As the 70’s moved on, Nosara life became not so much a succession of years with precise dates but a collection of people and episodes sharply etched in memory.
We flew in one time with a man proudly showing us what he claimed to be the first calculator. This same fellow was planning a house in the hills for his aged father – in those days I thought that 70 was aged. In a place with hardly any infrastructure, no telephones and only occasional electricity, this house was designed to have a pool and air conditioning and all the latest conveniences. It is fortunate that the father passed on before he was installed in solitary splendor on the mountain.
One year, a retired couple from New Jersey appeared at Club Pacifico (in an earlier piece I misnamed it as Hotel Playas de Nosara, the modern reincarnation). These folks, who had no vehicle and did not know how to drive, had a house under construction in Section A by a man named Merritt Conway. They had somehow managed to ship down all their dark mahogany furniture, books and paintings. Jim Rondigen fetched them back and forth from their dream house all that season but it was abandoned within a year and lives on as a skeleton.
A contractor, remarkably sexist even for those times, and also from New Jersey, showed up with his abused wife, a woman who planned on opening, so help me, a boutique. The contractor loudly shared elaborate plans with all who could not escape, but unlike most of his ilk, actually built a house in Section C that has been occupied to this very day. This pair never returned.
Hutchinson brought down a tennis pro from Long Island and, walking idly by one day, I found them laying out the community courts that to this day are the best designed ones in the Nosara area. With very few players in those days, the system would have collapsed but for the years of a labor of love provided by early settlers, Dos and Maury Elstun. Long after Maury died, Dos kept tennis alive and today she is honored by the annual Dos Elstun Memorial Tournament at the thriving Nosara Tennis Club.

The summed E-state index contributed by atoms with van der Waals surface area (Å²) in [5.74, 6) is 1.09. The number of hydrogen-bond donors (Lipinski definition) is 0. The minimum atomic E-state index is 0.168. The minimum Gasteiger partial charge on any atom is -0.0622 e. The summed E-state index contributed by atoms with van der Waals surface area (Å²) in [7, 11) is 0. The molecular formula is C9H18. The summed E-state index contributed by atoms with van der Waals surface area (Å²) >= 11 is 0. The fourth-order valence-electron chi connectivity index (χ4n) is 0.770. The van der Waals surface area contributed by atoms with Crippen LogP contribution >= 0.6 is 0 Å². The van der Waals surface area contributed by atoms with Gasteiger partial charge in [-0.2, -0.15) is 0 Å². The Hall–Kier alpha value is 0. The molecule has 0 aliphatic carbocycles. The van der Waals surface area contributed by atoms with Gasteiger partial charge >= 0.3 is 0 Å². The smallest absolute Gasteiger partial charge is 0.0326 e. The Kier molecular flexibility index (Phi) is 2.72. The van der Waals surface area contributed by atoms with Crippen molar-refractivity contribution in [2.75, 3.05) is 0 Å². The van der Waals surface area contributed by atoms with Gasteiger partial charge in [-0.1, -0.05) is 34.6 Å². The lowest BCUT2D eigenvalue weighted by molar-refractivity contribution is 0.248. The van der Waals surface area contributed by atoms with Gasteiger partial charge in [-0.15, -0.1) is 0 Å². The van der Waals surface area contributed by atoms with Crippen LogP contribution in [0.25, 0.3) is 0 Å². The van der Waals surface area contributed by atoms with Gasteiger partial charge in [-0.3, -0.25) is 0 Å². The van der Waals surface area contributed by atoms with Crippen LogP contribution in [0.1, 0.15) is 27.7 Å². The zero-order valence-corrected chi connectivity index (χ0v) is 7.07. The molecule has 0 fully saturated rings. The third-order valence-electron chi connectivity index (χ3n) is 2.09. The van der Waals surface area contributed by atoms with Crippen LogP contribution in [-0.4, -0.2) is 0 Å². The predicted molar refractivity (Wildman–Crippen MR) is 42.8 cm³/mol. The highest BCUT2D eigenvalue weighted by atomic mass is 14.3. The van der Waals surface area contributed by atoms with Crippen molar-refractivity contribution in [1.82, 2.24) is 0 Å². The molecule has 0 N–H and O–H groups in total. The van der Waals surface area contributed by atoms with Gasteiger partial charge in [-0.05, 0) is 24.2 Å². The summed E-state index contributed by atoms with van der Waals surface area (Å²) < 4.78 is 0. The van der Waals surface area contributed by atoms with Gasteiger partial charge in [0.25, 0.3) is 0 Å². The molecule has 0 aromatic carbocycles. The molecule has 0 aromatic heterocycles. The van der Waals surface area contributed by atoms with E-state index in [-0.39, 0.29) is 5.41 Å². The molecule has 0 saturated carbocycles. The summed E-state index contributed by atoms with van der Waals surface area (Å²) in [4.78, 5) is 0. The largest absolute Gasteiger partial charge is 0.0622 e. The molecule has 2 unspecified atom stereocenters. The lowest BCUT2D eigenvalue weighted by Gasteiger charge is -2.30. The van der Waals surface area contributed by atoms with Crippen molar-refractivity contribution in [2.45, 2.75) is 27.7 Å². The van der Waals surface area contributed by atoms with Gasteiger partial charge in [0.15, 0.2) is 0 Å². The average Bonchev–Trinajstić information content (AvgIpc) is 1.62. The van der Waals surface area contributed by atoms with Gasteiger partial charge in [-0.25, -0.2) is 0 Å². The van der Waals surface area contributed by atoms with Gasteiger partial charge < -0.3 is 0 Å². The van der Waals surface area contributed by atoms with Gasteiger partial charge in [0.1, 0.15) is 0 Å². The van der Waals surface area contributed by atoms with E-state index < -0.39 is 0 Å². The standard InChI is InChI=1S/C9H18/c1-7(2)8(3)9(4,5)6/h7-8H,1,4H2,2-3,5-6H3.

By the mid-70’s things started to fall apart and relations between Hutchinson and the pioneers grew toxic. He had promised a golf course -hah! – he had promised that all the grass lands north of the oxcart road near Pelada would be forever wild -hah! – in lieu of back pay he was owed, Hutchinson gave all that land, and much more elsewhere, to Jim Rondigen. He had promised much that he couldn’t deliver and he was gone and the Club Pacifico had collapsed. The Beaches of Nosara was in big trouble but somehow survived.
Faced with no functioning developer, with no municipal government, including police service, no reliable electrical service or water or road maintenance, the gritty originals formed the Nosara Civic Association in 1975, the same NCA that just celebrated its 40th anniversary and is largely responsible for the fact that Nosara is still largely green and has not yet experienced the high rise, on-the beach monster hotels that cover the rest of Guanacaste. We then raised money to fight in court Hutchinson’s failures to deliver and, lo and behold, we won the Breach of Contract suit and so was born “Amigos de Nosara”, essentially a holding company for the Hutchinson properties we had won. Over the years these properties became parklands and lots, largely delivered to the NCA. This being Nosara, and in spite of several court decisions favoring the NCA, the ownership of these lands remains in dispute.
An ongoing concern was that the Club Pacifico having collapsed, there was no central place to define the Beaches of Nosara. So, some public spirited denizens got together under the leadership of people like Will Scarlett and George Baumunk and George Miller and formed a company designed to build the Hotal Playas de Nosara, a place they hoped would also serve as a community center of sorts. They hired John Fraser and Gene Talboy to build and manage the new building, sold shares at $800 each – we had three and were bought out by Fraser years ago – and construction started, I believe in 1979. By the time the Hotel was open for business in the early 80’s, Talboy was gone and Fraser, leading a weak and compliant Board, was running a dysfunctional hotel on one of the grandest sites in Guanacaste. To this day, no longer operating, but uncompleted towers soaring, and apparently going through a new building phase right now.
It could never be determined if the Hotel Playas de Nosara was in the process of being built up or being torn down. The last act has yet to be played but some of the early scenes are priceless.